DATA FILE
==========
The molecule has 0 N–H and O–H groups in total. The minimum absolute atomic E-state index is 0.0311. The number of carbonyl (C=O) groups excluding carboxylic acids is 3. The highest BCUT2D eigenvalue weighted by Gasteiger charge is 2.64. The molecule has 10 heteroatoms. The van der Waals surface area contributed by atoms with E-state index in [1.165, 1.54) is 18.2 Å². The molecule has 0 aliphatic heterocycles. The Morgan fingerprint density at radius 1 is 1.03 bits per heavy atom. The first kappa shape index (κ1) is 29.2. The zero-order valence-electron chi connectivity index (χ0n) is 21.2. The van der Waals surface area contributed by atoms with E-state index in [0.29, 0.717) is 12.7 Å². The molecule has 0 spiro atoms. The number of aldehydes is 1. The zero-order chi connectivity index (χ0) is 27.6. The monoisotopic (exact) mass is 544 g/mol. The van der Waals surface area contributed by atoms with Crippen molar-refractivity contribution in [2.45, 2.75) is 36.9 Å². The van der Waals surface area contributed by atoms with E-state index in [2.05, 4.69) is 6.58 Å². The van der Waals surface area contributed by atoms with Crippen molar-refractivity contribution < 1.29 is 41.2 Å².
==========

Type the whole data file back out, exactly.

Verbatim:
The molecule has 0 N–H and O–H groups in total. The minimum absolute atomic E-state index is 0.0311. The number of carbonyl (C=O) groups excluding carboxylic acids is 3. The highest BCUT2D eigenvalue weighted by Gasteiger charge is 2.64. The molecule has 10 heteroatoms. The van der Waals surface area contributed by atoms with E-state index in [1.165, 1.54) is 18.2 Å². The molecule has 0 aliphatic heterocycles. The Morgan fingerprint density at radius 1 is 1.03 bits per heavy atom. The first kappa shape index (κ1) is 29.2. The zero-order valence-electron chi connectivity index (χ0n) is 21.2. The van der Waals surface area contributed by atoms with E-state index in [0.29, 0.717) is 12.7 Å². The molecule has 0 spiro atoms. The number of aldehydes is 1. The zero-order chi connectivity index (χ0) is 27.6. The monoisotopic (exact) mass is 544 g/mol. The van der Waals surface area contributed by atoms with Crippen molar-refractivity contribution in [2.45, 2.75) is 36.9 Å². The van der Waals surface area contributed by atoms with E-state index in [2.05, 4.69) is 6.58 Å². The van der Waals surface area contributed by atoms with Crippen molar-refractivity contribution < 1.29 is 41.2 Å².